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Re: Perl for big projects

by GrandFather (Cardinal)
on Jul 10, 2006 at 21:47 UTC ( #560249=note: print w/ replies, xml ) Need Help??


in reply to Perl for big projects

Do you mean "big projects" or "production code". To me "production code" makes my workplace productive - I have a pile of Perl script sitting there doing that job: Perl is hugely productive.

On the other hand I would be unlikly to use Perl for a really large application - Perl provides far too much rope and no tensioners to manage the slack. The bottom line is that there is no one language that is best for everything. Perl is damn fine for a lot of stuff and can be written to be maintanable for sure. I've even had to maintain some of my own code so I know it's possible. :)


DWIM is Perl's answer to Gödel


Comment on Re: Perl for big projects
Re^2: Perl for big projects
by CountZero (Bishop) on Jul 10, 2006 at 21:56 UTC
    Do you mean "big projects" or "production code".
    I wouldn't know and most probably Tom Horsley wouldn't know either. As you say, writing maintainable code isn't more difficult to do in Perl than in any other language. The few C-programs I've written are after so many years well nigh impossible for me to understand what I tried to achieve then.

    CountZero

    "If you have four groups working on a compiler, you'll get a 4-pass compiler." - Conway's Law

Re^2: Perl for big projects
by graff (Chancellor) on Jul 11, 2006 at 05:41 UTC
    ... I would be unlikly to use Perl for a really large application ...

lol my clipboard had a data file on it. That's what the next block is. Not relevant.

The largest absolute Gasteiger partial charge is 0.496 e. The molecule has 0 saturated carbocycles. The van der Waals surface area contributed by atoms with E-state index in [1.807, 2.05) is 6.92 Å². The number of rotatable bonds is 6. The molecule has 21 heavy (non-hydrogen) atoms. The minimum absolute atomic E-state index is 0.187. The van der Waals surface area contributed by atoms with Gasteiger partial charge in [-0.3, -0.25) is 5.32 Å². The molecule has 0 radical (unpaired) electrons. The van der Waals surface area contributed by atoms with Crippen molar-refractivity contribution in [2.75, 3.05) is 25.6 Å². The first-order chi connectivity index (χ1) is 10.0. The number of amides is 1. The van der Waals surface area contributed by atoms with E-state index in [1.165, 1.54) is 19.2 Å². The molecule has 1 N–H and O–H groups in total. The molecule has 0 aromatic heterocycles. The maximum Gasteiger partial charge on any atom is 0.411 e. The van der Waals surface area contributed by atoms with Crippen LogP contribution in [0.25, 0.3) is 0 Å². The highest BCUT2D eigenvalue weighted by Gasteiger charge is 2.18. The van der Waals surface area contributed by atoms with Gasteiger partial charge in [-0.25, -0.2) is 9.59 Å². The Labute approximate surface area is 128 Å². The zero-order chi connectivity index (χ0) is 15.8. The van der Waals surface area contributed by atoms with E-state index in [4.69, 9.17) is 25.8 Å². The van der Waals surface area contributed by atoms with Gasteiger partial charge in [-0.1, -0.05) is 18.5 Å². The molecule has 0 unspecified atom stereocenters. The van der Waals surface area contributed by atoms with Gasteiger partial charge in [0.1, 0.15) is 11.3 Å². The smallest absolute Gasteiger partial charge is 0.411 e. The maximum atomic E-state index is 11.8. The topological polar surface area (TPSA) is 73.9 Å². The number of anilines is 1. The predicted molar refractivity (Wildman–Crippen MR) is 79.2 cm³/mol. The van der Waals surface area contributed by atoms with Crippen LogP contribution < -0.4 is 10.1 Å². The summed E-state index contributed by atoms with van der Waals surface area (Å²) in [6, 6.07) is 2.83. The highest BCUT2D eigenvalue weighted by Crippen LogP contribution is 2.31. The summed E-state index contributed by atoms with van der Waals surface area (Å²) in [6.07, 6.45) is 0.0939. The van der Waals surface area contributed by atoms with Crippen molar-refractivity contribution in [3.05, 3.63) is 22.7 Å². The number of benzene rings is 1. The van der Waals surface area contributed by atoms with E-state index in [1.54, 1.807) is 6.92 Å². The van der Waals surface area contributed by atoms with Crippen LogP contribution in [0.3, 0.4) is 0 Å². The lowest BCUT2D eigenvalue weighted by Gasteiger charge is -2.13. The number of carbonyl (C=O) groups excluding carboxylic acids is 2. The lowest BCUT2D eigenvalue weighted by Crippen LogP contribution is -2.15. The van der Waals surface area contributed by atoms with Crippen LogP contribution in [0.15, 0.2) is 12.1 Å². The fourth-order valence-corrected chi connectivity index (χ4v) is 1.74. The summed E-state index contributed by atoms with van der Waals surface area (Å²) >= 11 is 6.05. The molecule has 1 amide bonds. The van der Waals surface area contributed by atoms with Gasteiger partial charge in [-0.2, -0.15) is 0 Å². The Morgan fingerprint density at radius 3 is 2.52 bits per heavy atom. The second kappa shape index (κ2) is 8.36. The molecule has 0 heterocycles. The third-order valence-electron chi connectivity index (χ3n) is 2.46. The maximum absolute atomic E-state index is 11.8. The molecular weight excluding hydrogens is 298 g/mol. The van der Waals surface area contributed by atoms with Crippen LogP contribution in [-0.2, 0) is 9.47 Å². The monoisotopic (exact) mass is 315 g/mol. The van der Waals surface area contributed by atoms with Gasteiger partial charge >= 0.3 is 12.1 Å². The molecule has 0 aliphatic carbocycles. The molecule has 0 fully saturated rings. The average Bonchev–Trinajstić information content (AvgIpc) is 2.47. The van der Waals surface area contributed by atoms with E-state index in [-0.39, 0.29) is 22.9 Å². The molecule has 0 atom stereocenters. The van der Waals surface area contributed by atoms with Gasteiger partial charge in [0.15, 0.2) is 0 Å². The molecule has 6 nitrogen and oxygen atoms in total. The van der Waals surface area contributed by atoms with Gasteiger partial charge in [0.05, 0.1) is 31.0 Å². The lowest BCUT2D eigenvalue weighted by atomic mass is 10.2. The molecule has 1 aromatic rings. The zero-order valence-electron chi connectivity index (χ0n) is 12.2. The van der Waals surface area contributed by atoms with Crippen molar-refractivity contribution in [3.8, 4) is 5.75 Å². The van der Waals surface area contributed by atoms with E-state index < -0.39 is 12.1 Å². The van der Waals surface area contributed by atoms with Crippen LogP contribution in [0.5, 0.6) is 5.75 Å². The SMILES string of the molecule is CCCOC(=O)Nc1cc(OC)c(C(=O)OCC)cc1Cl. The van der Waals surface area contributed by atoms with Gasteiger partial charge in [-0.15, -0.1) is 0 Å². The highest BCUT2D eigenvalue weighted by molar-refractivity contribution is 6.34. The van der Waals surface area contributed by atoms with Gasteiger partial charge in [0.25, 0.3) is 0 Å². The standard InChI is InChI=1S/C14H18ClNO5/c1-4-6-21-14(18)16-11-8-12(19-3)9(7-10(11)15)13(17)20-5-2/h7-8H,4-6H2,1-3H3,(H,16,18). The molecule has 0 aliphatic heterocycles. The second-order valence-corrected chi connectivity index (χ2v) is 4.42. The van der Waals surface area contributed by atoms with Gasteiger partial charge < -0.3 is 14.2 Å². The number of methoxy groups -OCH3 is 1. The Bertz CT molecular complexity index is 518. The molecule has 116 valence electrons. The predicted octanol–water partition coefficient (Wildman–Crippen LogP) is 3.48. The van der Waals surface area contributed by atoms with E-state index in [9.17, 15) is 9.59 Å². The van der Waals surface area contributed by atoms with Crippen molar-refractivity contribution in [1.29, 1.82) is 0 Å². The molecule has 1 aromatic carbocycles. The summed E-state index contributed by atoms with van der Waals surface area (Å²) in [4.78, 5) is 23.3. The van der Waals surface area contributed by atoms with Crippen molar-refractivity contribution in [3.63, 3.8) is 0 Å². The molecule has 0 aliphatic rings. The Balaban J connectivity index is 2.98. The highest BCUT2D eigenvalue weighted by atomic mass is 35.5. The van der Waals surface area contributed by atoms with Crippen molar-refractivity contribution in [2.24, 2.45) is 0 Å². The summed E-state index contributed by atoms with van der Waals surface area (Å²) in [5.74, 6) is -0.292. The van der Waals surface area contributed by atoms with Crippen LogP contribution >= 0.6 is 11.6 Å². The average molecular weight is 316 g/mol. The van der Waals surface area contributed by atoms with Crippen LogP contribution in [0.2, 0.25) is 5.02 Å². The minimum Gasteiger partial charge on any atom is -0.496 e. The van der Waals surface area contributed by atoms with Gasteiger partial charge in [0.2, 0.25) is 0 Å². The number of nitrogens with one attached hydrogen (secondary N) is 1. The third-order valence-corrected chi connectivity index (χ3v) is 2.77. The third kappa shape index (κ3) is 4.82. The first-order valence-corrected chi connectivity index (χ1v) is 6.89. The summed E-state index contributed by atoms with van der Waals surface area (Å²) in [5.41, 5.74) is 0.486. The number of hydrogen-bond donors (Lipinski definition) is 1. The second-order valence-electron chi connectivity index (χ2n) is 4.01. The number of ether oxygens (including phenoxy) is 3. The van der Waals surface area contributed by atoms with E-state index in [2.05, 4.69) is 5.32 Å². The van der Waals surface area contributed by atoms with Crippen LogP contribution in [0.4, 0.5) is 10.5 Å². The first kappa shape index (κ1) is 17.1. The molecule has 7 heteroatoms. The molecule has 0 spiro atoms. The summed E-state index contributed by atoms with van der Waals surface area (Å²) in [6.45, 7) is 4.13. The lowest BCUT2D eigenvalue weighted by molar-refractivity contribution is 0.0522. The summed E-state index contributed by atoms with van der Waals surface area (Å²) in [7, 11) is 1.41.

Actually, it is getting to the point now that rather few applications written in Perl need to be "really large", in terms of what the application developer needs to write from scratch.

    I've created a number apps that are actually fairly small in terms of what I personally have written, but they do "really large" things that I couldn't dream of being able to do without the core and CPAN modules. I'm sure that if I joined all the modules for an app into a single set of source code, it would be a pretty large amount of code.

      Indeed. And that thought crossed my mind as I was writing my reply. However much the same is true of most other languages, and certinally is true of the popular languages. It is still the case however that if you need to write large amounts of code there is a win by using languages that cut down your freedom of expression through strict type checking and other such constrains as a price for better management of large projects.

      Unless you have been involved with a really large project that is large because it has to be (not because it is poorly written or poorly designed), it is hard to imagine the sorts of problems that arise and even harder to know how to manage them.


      DWIM is Perl's answer to Gödel
Re^2: Perl for big projects
by spiritway (Vicar) on Jul 14, 2006 at 05:15 UTC
    I've even had to maintain some of my own code...

    If your employers are that mean, you should probably report them ;-)

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